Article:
The ubiquitin system is one of the most highly conserved systems throughout eukaryote evolution. It can therefore be studied in simple life forms like yeast or the nematode C. elegans and comparisons to the human organism can be drawn. Such studies can reveal the signaling pathways characteristic for different cell types and diseases. It has been shown that many proteins contain domains that may undergo reversible ubiquitylation and deubiquitylation. This finding motivated scientists from various fields including molecular biology, genetics, and oncology to try and uncover the functions and mechanical connections of the ubiquitin system in cell biology.

At the symposium in Berlin Professor Martin Eilers from the Institute for Molecular Biology and Tumor Research at the Phillips-University in Marburg, Germany presented his latest findings on the Myc oncogene and its regulation by the ubiquitin system. This gene codes for the protein “Myc” which is present in almost all human tumors and plays a key role in cancer. It is an unusual transcription factor which controls the expression of target genes linked to cell reproduction, growth, cell metabolism, and apoptosis – programmed cell death. Eilers observed that poly-ubiquitylation of the Myc-protein not only resulted in degradation by the proteasome, but furthermore led to increased transcriptional activity of the Myc-protein, thus stimulating cell growth. The aim of the work of the Eilers group is to find ways to block signaling pathways that activate Myc-function.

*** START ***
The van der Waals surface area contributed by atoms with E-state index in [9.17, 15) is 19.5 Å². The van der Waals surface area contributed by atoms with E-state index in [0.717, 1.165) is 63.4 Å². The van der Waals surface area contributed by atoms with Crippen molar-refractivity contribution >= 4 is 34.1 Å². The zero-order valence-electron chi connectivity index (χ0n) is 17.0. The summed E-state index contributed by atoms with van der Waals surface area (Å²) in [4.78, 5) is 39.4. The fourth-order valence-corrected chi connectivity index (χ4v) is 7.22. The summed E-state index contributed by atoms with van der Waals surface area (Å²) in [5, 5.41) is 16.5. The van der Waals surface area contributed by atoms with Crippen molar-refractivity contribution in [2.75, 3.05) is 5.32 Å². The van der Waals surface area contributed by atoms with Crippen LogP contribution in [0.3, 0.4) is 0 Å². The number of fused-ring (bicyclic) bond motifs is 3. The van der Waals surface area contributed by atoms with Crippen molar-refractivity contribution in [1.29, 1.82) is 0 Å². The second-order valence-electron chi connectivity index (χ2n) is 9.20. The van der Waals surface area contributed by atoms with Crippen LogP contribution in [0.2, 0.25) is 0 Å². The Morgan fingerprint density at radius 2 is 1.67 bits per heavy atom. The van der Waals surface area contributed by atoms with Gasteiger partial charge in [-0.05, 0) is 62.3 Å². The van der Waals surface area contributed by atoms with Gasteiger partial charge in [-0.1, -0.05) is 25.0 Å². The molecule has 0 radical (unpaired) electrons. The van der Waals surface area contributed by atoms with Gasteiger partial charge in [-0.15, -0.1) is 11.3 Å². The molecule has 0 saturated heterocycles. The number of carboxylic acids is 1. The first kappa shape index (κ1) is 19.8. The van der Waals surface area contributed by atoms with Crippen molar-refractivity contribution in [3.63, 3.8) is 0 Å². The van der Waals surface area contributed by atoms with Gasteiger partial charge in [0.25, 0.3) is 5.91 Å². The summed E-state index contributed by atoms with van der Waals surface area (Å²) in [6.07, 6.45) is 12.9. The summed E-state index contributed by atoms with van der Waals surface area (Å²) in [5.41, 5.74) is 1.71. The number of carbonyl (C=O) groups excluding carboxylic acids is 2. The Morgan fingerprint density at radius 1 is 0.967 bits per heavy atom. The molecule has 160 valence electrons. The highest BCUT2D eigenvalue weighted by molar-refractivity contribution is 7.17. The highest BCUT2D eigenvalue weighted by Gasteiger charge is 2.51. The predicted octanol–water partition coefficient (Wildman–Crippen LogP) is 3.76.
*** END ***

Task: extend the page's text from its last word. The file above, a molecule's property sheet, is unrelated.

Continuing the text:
The ubiquitin pathway regulates a great number of different signaling processes in human cells and is important for cell growth, cell differentiation, and the response to cell damage. It is also important in DNA repair processes. Dr. Alan d’Andrea of the Dana Faber Cancer Institute, Boston, Massachusetts, USA, works on a rare human condition called Fanconia Anemia (FA). DNA repair processes in children suffering from FA are dysfunctional. In healthy cells ubiquitylation and deubiquitylation of certain proteins as well as a number of other processes are important for DNA repair. D’Andrea explained in Berlin, “In some patients the pathway is disrupted.” D’Andrea showed that the FANCD2 protein needs to be ubiquitylated for DNA repair to take place. This process is impaired in children with FA who harbour a mutation in the responsible E3-gene. They therefore have higher risks of contracting cancer. They do however respond well to the drug “Cisplatin”, due to the defects in DNA repair mechanisms. D’Andrea transferred these findings to other types of cancer and found 20% of all ovarian cancer tumors, 18% of all breast cancer tumors, 15% of all lung cancer tumors and head and neck squamous cell carcinomas, and 5% of acute myelogenous leukaemia (AML) to contain disruptions of the DNA repair mechanism. This could indicate that patients with these types of tumors would respond to “Cisplatin” as well. “So if a patient has been diagnosed with cancer, we subsequently analyze the DNA repair mechanism. On the basis of this information we can then predict whether a tumor will be Cisplatin sensitive or not”, explains D’Andrea.